Ok, that specific request hasn’t been posted (yet), but the absurdly specific details essentially limit most users from making an offer. Not surprisingly, few people tend to make inquiries, leading the 49ers to repeatedly post in the trade block their grocery list of preconditions, despite eligible users needing only to scroll up three messages prior to discover the concoction of delectable goodies needed to seal the deal. But miraculously someone always pulls through, usually after the fourth or fifth straight day of posting the necessary ingredients to consummate a trade. The tedious process is quickly becoming a time honored RML offseason tradition, one that I would happily have fall to the wayside.
Sneaky overpay of the 2019 offseason - Browns acquire TE Zach Ertz (92 overall) and Bears 2020 first-round pick for two 2019 first-round picks (No. 28 and 32).
I’ve already outlined two rather ugly trades in the first couple of paragraphs, but this one also deserves some recognition as well. I will readily admit, when it comes to the TE spot in Madden, I’m specifically looking for two attributes, speed and run blocking. Everything else after that is gravy. One of the better tight ends in real life, Ertz was somehow saddled with an unbelievably low 80 speed to kick off Madden 18 which automatically craters his value in my eyes. Already 28-years-old, Ertz’s secondary attributes such as acceleration, strength and catching stats have already begun to decline, which should have further killed his value. But somehow the Bears were able to net not one, but two first-round picks with the aging TE. Forget for a second that one of the picks yielded a 79 overall ROLB with quick dev; even if the picks were busts, the mere prospect of “potential” outweighs the known, slow commodity that is Ertz.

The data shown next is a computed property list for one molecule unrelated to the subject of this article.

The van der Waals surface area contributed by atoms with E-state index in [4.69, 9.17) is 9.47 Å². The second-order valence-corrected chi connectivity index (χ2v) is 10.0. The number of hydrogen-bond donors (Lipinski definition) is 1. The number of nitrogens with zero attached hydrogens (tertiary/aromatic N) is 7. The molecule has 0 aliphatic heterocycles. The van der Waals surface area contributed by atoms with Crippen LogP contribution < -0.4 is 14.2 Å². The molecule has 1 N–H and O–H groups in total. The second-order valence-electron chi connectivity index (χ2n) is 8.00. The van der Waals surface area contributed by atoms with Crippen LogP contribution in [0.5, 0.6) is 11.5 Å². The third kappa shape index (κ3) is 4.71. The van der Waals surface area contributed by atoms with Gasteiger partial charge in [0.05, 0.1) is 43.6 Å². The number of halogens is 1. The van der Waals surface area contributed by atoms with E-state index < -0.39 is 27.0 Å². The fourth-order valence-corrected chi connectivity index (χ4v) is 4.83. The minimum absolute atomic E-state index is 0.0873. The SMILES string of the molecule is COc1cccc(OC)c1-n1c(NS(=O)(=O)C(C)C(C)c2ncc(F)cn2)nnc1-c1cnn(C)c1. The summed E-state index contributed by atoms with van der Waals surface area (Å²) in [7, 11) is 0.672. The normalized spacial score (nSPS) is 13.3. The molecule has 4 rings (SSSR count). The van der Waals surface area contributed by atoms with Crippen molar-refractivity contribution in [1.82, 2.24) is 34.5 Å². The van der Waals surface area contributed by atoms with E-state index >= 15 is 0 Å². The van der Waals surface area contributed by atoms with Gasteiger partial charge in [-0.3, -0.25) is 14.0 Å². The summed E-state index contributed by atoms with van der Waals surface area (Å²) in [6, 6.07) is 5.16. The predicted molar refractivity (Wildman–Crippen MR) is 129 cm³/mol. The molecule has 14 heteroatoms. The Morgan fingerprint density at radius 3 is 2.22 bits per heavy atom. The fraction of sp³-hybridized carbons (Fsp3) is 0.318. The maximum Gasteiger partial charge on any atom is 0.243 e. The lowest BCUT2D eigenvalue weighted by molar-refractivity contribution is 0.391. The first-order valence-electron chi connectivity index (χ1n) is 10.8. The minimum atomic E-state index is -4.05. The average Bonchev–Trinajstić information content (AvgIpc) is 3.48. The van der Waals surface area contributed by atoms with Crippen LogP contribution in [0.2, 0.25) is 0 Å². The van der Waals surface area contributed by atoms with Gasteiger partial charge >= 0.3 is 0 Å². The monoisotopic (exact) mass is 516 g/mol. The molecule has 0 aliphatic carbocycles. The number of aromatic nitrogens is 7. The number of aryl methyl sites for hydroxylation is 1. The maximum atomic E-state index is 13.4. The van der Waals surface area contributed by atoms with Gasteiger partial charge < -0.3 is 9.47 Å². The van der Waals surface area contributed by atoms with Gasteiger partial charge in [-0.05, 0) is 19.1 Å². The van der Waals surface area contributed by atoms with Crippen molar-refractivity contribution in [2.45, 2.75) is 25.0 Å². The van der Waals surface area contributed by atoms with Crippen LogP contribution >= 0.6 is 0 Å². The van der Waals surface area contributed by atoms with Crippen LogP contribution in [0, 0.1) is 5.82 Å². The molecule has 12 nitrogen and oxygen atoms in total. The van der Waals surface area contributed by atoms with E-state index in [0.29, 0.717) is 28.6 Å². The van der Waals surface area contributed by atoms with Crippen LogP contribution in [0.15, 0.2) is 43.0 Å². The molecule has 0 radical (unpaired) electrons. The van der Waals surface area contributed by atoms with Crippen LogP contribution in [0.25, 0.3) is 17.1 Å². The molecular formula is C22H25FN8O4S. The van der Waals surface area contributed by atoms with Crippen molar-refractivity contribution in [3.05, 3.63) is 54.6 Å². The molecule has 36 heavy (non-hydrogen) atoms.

While Ertz was one of the only TEs available on the block, there are currently 65 tight ends with 81 speed or higher in the game, with 46 of those sitting at a low enough overall rating that they could have likely been acquired for a cheaper price. I recognize I might be snooty in suggesting run blocking and speed are two of the only attributes I look for in a TE, but there was simply no reason to overpay for a diminishing tight end of Ertz’s stature (and one that had been rotting on the trade block for awhile, mind you). The 2020 first-round pick might be the saving grace in this deal, but looking at the Bears schedule it would be a surprise if the team misses the playoffs. Another late first-round pick plus a “high-overall-and-that’s-it” TE seems like a bad return given multiple people were attempting to trade back into the first round of the 2019 Draft.